Swiss textile technology company HeiQ introduced Tuesday what it called “a potential game-changer for the textile industry”–HeiQ AeoniQ, a high-performance cellulose yarn based on a new fiber derived from carbon negative materials.
During a virtual event to launch the new fiber and explain its characteristics and commercial potential, HeiQ executives said HeiQ AeoniQ is derived from third-generation cellulosic biopolymers and is advancing to pilot production ahead of mass commercialization.
The Lycra Company is the first to join HeiQ as a development partner. In July, HeiQ and the Lycra Company entered into a broad-based collaboration across multiple technology and brand platforms aimed at bringing innovative, quality-enhancing and sustainable textiles to consumers. Centonze said the plan is to have 20 brand partners at inception, five operational partners globally and two strategic partners, which includes The Lycra Company and an yet-unnamed other.
HeiQ co-founder and CEO Carlo Centonze said HeiQ AeoniQ is meant to offer a sustainable and natural alternative to polyester and nylon, synthetic fibers that are petroleum based. Centonze said that HeiQ AeoniQ high-performance yarn is positioned to potentially replace synthetic filament yarns, which constitute over 60 percent of global annual textile output’s 108 million metric tons.
In addition, when compared to conventional cellulosic products, HeiQ AeoniQ yarns do not draw on arable land, pesticides or fertilizer in their production, Centonze said. HeiQ AeoniQ yarns are made out of cellulosic biopolymers that during growth bind carbon from the atmosphere while generating oxygen, Martin Gebert-Germ, a viscose filament yarn expert, said on the press conference. Centonze said HeiQ AeoniQ is a “climate-positive, decarbonizing yarn with outstanding ESG sustainability principles.”
HeiQ AeoniQ yarns are designed for cradle-to-cradle circularity and can be recycled repeatedly while maintaining consistent fiber quality. Asked by Sourcing Journal to expound on that point, Centonze said, “One of the particularities of our process and that we can take back the AeoniQ yarn and fully recycle it in our process the same way that we can take all cellulosic sources and build into our spinning process.”
“This is one of the big advantages and, obviously, it is important that the brands teach the design of products for recycling,” he said.
The manufacturing process for is expected to consume 99 percent less water than cotton yarns and HeiQ AeoniQ is designed to offer comparable performance properties to polyester, nylon and conventional regenerated cellulose yarns. HeiQ is building a $5 million pilot plant in Herzogenburg, Austria that will have an annual capacity of 100 tons by the second quarter of 2022, Centonze revealed. The company is also building what he called “Gigafactory One” at the same location that will be able to produce 30,000 toms per year by the fourth quarter of 2014 and deliver substantial commercial shipments by the first quarter of 2025, he added.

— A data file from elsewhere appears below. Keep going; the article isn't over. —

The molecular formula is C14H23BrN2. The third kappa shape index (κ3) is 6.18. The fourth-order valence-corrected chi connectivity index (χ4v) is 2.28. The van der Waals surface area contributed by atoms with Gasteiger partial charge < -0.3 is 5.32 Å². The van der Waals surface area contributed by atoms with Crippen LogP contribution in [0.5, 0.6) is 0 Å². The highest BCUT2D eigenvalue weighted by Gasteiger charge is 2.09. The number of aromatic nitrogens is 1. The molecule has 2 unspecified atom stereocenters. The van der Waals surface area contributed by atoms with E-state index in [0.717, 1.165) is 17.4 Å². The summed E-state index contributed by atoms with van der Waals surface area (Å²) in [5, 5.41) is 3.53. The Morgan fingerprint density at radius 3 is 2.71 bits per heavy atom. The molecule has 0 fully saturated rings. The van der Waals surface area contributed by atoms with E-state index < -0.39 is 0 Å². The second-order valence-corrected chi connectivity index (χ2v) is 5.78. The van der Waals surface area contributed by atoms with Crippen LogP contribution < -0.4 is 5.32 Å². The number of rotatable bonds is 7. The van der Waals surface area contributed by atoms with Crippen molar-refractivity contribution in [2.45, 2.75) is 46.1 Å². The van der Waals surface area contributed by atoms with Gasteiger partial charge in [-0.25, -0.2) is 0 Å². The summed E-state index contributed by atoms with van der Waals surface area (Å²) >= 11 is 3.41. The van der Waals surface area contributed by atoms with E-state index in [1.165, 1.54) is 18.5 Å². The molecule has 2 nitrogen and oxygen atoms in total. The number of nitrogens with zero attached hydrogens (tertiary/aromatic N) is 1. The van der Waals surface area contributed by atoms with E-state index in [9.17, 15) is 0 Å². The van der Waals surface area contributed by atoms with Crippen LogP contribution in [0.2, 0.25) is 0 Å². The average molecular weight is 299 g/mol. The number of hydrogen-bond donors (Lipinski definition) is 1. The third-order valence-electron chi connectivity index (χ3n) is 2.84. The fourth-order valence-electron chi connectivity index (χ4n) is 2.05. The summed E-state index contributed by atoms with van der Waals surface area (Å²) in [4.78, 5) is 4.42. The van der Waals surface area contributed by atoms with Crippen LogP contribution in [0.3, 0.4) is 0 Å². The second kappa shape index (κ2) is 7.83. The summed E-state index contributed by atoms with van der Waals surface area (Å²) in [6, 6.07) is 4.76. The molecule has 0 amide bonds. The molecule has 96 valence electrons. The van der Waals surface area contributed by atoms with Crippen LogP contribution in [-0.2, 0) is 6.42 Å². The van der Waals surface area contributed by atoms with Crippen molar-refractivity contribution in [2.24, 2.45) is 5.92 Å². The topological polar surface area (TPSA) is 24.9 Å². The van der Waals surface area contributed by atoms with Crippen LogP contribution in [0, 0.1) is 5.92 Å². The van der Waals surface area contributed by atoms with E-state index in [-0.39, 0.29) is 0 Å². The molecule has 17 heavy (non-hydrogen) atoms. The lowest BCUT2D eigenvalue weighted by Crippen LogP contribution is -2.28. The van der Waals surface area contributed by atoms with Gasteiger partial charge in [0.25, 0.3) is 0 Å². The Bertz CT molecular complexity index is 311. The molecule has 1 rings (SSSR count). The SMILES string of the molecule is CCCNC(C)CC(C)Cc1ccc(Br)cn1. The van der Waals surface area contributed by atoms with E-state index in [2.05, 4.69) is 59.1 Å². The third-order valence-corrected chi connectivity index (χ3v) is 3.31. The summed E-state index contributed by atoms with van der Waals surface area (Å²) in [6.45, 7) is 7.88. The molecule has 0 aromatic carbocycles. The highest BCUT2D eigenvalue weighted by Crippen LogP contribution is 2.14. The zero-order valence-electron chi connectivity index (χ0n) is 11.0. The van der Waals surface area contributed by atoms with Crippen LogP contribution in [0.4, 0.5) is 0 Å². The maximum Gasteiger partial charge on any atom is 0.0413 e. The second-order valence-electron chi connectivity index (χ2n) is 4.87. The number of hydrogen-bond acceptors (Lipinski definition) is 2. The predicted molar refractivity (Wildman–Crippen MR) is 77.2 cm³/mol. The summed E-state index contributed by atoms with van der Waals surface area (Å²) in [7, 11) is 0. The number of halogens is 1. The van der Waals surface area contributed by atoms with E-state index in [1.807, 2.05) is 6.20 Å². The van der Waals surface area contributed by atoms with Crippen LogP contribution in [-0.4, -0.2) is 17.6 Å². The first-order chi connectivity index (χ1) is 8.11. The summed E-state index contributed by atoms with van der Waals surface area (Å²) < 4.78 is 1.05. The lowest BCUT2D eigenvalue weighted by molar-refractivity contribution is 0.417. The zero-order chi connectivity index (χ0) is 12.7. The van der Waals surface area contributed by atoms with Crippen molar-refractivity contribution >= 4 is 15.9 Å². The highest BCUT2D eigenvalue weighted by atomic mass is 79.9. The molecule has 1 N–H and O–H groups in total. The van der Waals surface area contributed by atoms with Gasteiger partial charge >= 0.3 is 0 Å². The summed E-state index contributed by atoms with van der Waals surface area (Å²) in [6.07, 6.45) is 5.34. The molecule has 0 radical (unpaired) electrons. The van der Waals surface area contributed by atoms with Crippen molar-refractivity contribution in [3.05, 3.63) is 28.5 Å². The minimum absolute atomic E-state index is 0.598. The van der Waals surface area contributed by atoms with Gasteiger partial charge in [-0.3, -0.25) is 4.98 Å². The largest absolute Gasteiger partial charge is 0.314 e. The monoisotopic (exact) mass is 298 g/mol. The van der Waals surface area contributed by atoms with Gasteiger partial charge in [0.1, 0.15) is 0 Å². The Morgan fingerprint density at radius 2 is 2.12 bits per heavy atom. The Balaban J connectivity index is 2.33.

Centonze said HeiQ is inviting a maximum of 20 sustainability driven brand partners to be the first to market with products made of this game-changing future yarn. He announces that The Lycra Company will be a primary apparel development partner for HeiQ AeoniQ yarns with an exclusivity for its forte in stretch and performance fabrics. The Lycra Company has developed a complete range of certified, sustainable products and these fibers have the potential to be combined with HeiQ AeoniQ yarn to create decarbonizing and degradable elastic fabrics.
“By bringing HeiQ AeoniQ yarn to the textile industry, we will reduce our dependence on oil-based fibers, help decarbonize our planet and reduce the impact of the industry on climate change,” Centonze said. “Our yarn is a versatile alternative to polyester, nylon and even conventional cellulosics, and therefore has huge industry transformation potential.”
Gebert-Germ said HeiQ is expected to be priced between what polyester and viscose cost. He explained that HeiQ AeoniQ yarns can be texturized, dope dyed, shaped to functional cross sections and utilized in standard textile processes. He said it “matches polyester and nylon in quick dry and stretchable qualities, viscose in smoothness and coolness, and cotton in “fullness and coziness.” It also features high yarn and filament count ability, strong tenacity and elongation, and low shrinkage.